About 500 scientists, clinicians, patients, and stakeholders from 20 European countries and beyond have gathered in Berlin at the LifeTime Opening Conference. The pan-European initiative aims to revolutionize healthcare. It applies breakthrough technologies to the progression of human diseases and intends to find and implement new methods for personalized prevention, early diagnosis and treatment.
During the two days of the conference, leading members from renowned European research institutions will discuss how to best implement and achieve LifeTime’s mission: to make it possible for physicians to assess the molecular state of patient tissues in real time, leading to early diagnosis and effective interception of diseases.
The LifeTime Opening Conference highlights and goes beyond the state-of-the-art technologies that build the core of the initiative – single cell multi-omics, artificial intelligence and machine learning, and experimental disease models, such as organoids – which will transform our understanding of life and the practice of medicine. LifeTime is important to keep Europe at the forefront of global research and innovation.
Precision medicine of the future
The line-up of speakers includes world-class experts from the entire globe. The keynote speakers will be Alfonso Valencia, from Barcelona Supercomputing Center and Angelika Eggert, from Charité, Berlin. Alfonso Valencia will present the tools and computational infrastructures for precision medicine, while Angelika Eggert will give an overview of the potential medical, economic and societal impact of LifeTime on individual cancer patients and the healthcare community. Breakout sessions will provide opportunities for all participants to discuss how to implement LifeTime’s mission and next steps. It is an essential component of LifeTime to be transparent and open to new ideas and members.
Professor Nikolaus Rajewsky, head of Berlin Institute for Medical System Biology at the Max Delbrück Center for Molecular Medicine and co-coordinator of LifeTime Initiative said: “LifeTime wants to understand mechanisms and find new means for intervention in order to diagnose and treat human diseases in ways previously not possible. This cross-fertilization of disciplines will generate innovation that will be critical in moving European life sciences, biotechnology, and healthcare into a much-improved future.”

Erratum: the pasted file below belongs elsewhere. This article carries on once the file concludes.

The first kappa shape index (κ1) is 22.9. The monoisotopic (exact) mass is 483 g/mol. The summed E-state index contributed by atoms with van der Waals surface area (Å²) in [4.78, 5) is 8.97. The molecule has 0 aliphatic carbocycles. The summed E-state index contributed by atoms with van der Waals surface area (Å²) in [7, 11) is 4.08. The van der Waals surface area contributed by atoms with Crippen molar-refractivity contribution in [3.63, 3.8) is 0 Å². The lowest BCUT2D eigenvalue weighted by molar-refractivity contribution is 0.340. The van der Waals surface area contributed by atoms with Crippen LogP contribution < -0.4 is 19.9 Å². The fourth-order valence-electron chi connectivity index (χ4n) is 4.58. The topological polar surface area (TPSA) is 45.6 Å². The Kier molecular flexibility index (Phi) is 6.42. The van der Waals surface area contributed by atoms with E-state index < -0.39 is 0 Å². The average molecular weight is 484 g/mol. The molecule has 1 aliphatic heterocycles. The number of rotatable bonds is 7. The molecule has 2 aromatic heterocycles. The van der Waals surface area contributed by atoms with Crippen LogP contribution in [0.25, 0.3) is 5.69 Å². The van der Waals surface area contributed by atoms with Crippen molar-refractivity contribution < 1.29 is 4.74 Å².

“Great potential for European research”
Besides this transdisciplinary scientific approach, LifeTime also brings a new perspective to the collaboration between researchers from many different fields, industry, policymakers, citizens and patients.
“This conference is paving the way for how we want to work. It not only offers the opportunity to meet and network with excellent scientists, clinicians, businesses, funders, and other important stakeholders. It gives all participants the chance to influence how LifeTime shall progress, to take part in the decision making, and to provide critical feedback,” said Dr. Geneviève Almouzni, from Institut Curie, Paris and co-coordinator of the LifeTime initiative.
Steffen Krach, Permanent Secretary for Higher Education and Research of the Federal State of Berlin said: “The LifeTime initiative underlines the great potential of European research. We are delighted to welcome the LifeTime network members to our city and proud to see the Max Delbrück Center for Molecular Medicine take a leading role in this innovative European project. Berlin as a city of science and innovation puts a great emphasis on medical research and strongly supports international cooperation.”
LifeTime is a growing consortium of more than 60 leading European research institutions together with international advisers and over 70 companies. It is jointly coordinated by the Max Delbrück Center in Berlin and the Institut Curie in Paris, with major contributions by the Helmholtz Association and the French National Centre for Scientific Research.
LifeTime is one of the six winners of an EU-wide competition in which ambitious and forward-looking research projects were selected. The European Commission supports LifeTime with one million euros to build over the coming year a plan on how to map, understand, and target human cells during disease.